GRAND RAPIDS, Mich. — 46-year-old Brian Kostus took all the preventative measures necessary to ensure he wouldn't contract COVID-19. Kostus was diligent about wearing a mask, wearing gloves and social distancing.
In November, however, he received a positive COVID-19 test result and began noticing symptoms.
On Nov. 15, doctors warned him his condition had quickly deteriorated, telling him they would, "do what they can."
Doctors allowed him to make a couple phone calls before immediately putting him in a coma as he entered the ICU.
"I called my wife and I said, 'Hey, things have changed. I love you. It's been awesome,'" Kostus said, unsure if he would see his family again.
While in the ICU, his oxygen levels dipped into the 60s. Normal levels are above 80. A hospital staffer later told him he had a 1% chance of survival.
After 18 days, Kostus awoke from his medically-induced coma. His wife and daughter were the first people to see him open his eyes over Zoom.
Kostus was unaware of what was going on for the next several days, due to the sedation. Doctors continued treating him while on a ventilator. In total, he required the use of the breathing device for 44 days.
On New Year's Eve, Kostus was transferred to Mary Free Bed Hospital in Grand Rapids. Therapists worked with him, with an overall goal to improve his condition enough to leave the hospital in a wheelchair.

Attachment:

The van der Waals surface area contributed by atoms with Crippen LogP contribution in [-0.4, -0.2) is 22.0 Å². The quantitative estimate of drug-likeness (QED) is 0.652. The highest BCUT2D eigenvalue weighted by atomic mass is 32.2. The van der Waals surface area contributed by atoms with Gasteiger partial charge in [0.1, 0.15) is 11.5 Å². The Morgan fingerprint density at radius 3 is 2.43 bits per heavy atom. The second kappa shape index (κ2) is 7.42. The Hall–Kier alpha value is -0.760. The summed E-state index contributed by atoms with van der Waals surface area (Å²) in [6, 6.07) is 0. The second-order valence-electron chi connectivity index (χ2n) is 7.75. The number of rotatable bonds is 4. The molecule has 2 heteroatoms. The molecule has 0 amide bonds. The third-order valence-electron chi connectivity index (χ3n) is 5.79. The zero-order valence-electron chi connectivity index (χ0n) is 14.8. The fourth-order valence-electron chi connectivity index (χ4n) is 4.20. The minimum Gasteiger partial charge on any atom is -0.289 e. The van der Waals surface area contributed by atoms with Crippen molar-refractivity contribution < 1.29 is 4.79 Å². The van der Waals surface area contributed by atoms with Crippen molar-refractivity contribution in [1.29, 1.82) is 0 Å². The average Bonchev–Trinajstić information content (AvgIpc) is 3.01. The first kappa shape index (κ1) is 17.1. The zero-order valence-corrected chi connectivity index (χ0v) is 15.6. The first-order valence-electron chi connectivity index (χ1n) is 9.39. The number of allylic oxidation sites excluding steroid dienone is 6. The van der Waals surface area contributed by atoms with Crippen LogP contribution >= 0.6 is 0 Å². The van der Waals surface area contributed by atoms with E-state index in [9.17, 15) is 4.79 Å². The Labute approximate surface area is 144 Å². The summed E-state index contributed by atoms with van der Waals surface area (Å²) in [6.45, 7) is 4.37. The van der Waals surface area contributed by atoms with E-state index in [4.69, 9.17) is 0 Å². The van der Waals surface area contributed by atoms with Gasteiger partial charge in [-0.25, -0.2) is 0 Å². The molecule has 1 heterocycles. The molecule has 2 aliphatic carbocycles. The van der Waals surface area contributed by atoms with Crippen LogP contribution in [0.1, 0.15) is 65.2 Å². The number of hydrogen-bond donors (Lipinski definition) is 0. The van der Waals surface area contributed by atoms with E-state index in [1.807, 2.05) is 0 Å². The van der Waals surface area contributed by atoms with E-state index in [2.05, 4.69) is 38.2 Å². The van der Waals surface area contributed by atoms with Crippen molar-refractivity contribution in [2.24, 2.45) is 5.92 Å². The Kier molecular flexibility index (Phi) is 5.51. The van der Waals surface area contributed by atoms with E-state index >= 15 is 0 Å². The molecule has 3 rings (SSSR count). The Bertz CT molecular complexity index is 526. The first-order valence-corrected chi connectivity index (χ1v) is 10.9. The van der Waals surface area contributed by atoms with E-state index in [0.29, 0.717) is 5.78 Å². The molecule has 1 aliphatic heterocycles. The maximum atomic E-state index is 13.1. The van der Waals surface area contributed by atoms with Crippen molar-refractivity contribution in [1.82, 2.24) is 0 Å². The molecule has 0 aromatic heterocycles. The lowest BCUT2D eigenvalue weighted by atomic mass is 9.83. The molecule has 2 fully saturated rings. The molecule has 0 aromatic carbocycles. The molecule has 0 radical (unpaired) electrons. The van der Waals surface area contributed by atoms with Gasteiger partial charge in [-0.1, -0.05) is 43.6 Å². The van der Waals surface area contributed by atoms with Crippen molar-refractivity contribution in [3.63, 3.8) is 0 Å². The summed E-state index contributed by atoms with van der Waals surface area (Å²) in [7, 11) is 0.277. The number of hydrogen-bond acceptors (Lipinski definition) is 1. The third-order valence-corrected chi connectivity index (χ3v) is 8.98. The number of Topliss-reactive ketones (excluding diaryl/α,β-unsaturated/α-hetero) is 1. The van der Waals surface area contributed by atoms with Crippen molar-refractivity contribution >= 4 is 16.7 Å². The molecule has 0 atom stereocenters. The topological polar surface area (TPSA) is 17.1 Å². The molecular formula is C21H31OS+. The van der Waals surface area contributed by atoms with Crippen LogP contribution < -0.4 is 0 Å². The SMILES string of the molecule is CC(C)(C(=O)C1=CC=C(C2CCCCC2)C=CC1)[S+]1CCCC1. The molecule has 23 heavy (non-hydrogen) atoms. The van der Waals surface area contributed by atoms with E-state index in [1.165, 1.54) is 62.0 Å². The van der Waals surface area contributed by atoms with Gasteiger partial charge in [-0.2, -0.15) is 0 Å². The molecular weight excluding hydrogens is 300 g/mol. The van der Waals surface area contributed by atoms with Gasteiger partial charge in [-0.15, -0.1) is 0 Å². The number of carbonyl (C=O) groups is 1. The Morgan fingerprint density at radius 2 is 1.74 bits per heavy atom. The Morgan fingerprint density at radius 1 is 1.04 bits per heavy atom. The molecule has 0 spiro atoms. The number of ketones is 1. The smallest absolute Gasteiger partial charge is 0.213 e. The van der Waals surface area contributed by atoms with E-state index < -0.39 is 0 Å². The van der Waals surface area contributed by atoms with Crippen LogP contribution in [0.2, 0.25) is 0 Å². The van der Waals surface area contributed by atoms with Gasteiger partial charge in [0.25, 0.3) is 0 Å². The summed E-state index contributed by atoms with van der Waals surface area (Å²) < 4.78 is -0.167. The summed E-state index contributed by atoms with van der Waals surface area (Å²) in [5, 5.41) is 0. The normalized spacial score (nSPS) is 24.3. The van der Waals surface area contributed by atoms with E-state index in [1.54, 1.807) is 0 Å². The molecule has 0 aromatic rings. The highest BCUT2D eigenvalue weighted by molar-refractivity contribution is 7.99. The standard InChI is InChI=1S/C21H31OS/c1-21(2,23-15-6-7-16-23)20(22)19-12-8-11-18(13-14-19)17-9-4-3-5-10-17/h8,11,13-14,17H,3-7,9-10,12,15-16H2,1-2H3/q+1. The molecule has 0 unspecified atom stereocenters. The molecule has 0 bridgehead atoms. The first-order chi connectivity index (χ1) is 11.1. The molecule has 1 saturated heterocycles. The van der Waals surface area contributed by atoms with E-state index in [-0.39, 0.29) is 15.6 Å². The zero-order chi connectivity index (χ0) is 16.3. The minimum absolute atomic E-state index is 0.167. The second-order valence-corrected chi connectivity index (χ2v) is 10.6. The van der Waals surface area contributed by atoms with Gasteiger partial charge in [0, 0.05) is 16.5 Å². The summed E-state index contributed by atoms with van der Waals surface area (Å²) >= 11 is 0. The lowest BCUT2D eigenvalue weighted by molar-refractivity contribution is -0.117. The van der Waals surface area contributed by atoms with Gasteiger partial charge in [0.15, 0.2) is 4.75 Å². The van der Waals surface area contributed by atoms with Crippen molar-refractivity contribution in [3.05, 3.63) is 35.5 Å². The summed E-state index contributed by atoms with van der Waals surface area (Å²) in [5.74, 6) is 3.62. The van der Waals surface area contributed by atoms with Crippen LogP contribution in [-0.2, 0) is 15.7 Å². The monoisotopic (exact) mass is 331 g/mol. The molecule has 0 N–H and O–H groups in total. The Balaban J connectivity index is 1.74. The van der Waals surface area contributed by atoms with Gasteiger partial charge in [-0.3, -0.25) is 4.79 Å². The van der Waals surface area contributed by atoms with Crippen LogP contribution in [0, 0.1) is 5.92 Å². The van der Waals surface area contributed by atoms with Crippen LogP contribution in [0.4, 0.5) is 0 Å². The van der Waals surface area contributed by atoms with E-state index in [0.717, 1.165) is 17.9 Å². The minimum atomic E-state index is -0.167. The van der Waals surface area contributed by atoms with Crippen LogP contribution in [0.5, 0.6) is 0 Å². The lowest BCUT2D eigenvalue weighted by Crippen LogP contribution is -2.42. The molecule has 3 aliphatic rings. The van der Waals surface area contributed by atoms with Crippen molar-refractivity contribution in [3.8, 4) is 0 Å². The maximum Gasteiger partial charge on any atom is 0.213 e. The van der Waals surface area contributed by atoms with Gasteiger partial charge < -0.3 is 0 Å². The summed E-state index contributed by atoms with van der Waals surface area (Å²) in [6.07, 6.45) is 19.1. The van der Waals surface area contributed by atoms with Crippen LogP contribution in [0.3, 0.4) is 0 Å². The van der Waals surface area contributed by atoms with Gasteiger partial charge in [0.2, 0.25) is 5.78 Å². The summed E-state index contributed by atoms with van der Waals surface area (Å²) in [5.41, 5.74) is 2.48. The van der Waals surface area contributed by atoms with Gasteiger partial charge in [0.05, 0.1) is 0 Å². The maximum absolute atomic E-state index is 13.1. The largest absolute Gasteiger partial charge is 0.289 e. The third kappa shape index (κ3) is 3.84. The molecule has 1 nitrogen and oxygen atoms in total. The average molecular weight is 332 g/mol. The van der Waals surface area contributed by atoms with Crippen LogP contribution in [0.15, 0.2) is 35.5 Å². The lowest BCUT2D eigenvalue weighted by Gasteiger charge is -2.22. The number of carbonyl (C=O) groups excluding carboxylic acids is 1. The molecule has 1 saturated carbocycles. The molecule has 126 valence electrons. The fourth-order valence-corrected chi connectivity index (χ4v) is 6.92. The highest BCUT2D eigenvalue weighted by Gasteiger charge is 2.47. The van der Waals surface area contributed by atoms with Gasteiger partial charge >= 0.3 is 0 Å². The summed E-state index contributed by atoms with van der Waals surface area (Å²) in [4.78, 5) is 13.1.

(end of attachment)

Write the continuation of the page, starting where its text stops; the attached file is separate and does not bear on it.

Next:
When he was admitted, he could not sit up on his own and could barely move his left arm.
"There were a lot of barriers, but Brian never let it stop them," said Kelli Selby, a physical therapist at Mary Free Bed. "He was always ready in that wheelchair. By the time therapy was starting, he'd be looking at his schedule. He was very proactive about this therapy. He didn't let anything stop him from completing a PT session or an OT session."
Occupational therapist Monica Vaughn worked especially hard with Kostus to regain mobility of his left arm. He now has a full range of motion.
On Friday, Kostus will be discharged from Mary Free Bed, not in a wheelchair like originally planned, but walking on his own two feet.
The return home comes after 100 days since his first COVID-19 symptom in November.
The moment will also mark the first time he will be able to see his children in person.
This story was originally published by Angeline McCall on WXMI in Grand Rapids, Michigan.